5 For example, Zhang Ming (2012) launched a strong critique of the rampancy of official corruption by dozens of CCP top leaders in March, a few months before the foreign media began to trace “family trees” of crony capitalism among the Chinese leadership. For the CCP authorities’ effort to make the Bo case “isolated and exceptional,” see Sina News, posted on 25 May 2012, http://news.sina.com.hk/ news/1617/3/1/2673095/1.html.

6 Bo has been long famous for his political ambition (see Li 2001, 165–66). In the months preceding the crisis, Su Wei, a scholar close to Bo at the Chongqing Party School, compared Bo Xilai and Chongqing mayor Huang Qifan to former leaders Mao Zedong and Zhou Enlai in comments circulated in both the Chongqing and national media. See Sina Global Newsnet, posted online on 20 September 2011 http:// dailynews.sina.com/bg/chn/chnnews/ausdaily/20110920/18402783790.html.

7 For example, see Bell 2012.

The China Quarterly, 211, September 2012, pp. 595–623 conditions carries with it the risk of implementing ineffective government policies toward the PRC.

This article first presents a critical review of the main arguments for resilient authoritarianism and explains why they are inadequate in understanding Chinese politics today. It then identifies three transformative trends in the PRC. For the sake of clarity, these three developments are summarized in the form of three parallel phrases: 1) weak leaders, strong factions; 2) weak government, strong interest groups; and 3) weak Party, strong country.8 The shifting power of various constituencies in China reflects the multi-dimensional and dynamic changes underway in the country.

Resilient Authoritarianism: A Critical Review Western scholarship on the Chinese state’s resilient authoritarianism began to emerge in the mid-1990s and has become the mainstream position over the last decade. When the CCP survived the political turmoil of the 1989 Tiananmen incident, which had posed a serious legitimacy crisis, many China analysts began to appreciate the endurance and adaptability with which the Chinese leadership handled daunting challenges both at home and abroad. The political succession from Jiang Zemin 江泽民’s third generation of leadership to Hu Jintao 胡锦涛’s fourth generation, which took place at the 16th National Congress of the CCP in 2002, was remarkable for being the first time in PRC history that the CCP leadership conducted a peaceful, orderly and institutionalized transfer of power. It is quite common for overseas China analysts to view the CCP as being limber and adaptable enough to respond quickly to changes to their environment and to become better qualified and more competent with time. “The result,” as some scholars have observed, “has been to create a power system characterized by ‘authoritarian resilience.’”9 By definition, the CCP’s resilient authoritarianism refers to a one-party political system that is able to “enhance the capacity of the state to govern effectively” through institutional adaptations and policy adjustments.10 According to some analysts, the CCP’s resilient authoritarian system can successfully resist or prevent democratic demand. Not surprisingly, Party conservatives seek to reinforce the belief that “democracy is not appropriate for China,” but that a resilient authoritarian system is.11 This is evident, for example, in Chairman of the National People’s Congress Wu Bangguo 吴邦国’s recent pronouncement of the ‘five nos’ for China.”12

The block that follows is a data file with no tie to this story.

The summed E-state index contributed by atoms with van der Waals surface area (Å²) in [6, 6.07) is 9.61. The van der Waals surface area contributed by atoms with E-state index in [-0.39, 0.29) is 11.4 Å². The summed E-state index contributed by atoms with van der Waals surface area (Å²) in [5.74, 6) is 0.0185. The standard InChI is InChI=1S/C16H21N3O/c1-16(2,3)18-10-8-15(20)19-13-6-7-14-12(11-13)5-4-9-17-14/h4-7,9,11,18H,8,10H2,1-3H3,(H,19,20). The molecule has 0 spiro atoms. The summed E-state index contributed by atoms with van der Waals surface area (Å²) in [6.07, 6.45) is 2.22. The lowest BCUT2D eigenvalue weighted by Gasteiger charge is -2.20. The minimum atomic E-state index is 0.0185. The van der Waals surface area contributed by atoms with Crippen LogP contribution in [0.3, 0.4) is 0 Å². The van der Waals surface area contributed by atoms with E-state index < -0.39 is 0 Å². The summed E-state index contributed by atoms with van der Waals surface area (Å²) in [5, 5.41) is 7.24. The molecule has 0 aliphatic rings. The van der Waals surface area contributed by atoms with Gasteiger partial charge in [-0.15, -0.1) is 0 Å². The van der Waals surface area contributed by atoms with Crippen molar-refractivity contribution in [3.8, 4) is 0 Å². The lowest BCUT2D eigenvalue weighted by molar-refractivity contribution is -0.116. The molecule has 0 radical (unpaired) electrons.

–  –  –

The authoritarian resilience thesis seems to hold up if one examines the change and continuity of the broad policy framework that each generation of CCP leaders has embraced over the past two decades. In his famous “southern tour” in 1992, Deng Xiaoping 邓小平 called for greater market reform and economic privatization while continuing to crackdown on political dissent. Jiang Zemin broadened the power base of the CCP by recruiting entrepreneurs and other new socio-economic players (a formulation known as the “three represents”), while launching a harsh political campaign against the Falun Gong, an emerging group of religious believers. Hu Jintao’s populist appeal for a “harmonious society” sought to reduce economic disparities and social tensions while tightening censorship over the media and police control in society, especially in ethnic minority regions. In all of these major socio-economic and political developments, the CCP’s top leaders made a calculated but far-reaching ideological and policy move in one area, but resisted political pressure in another.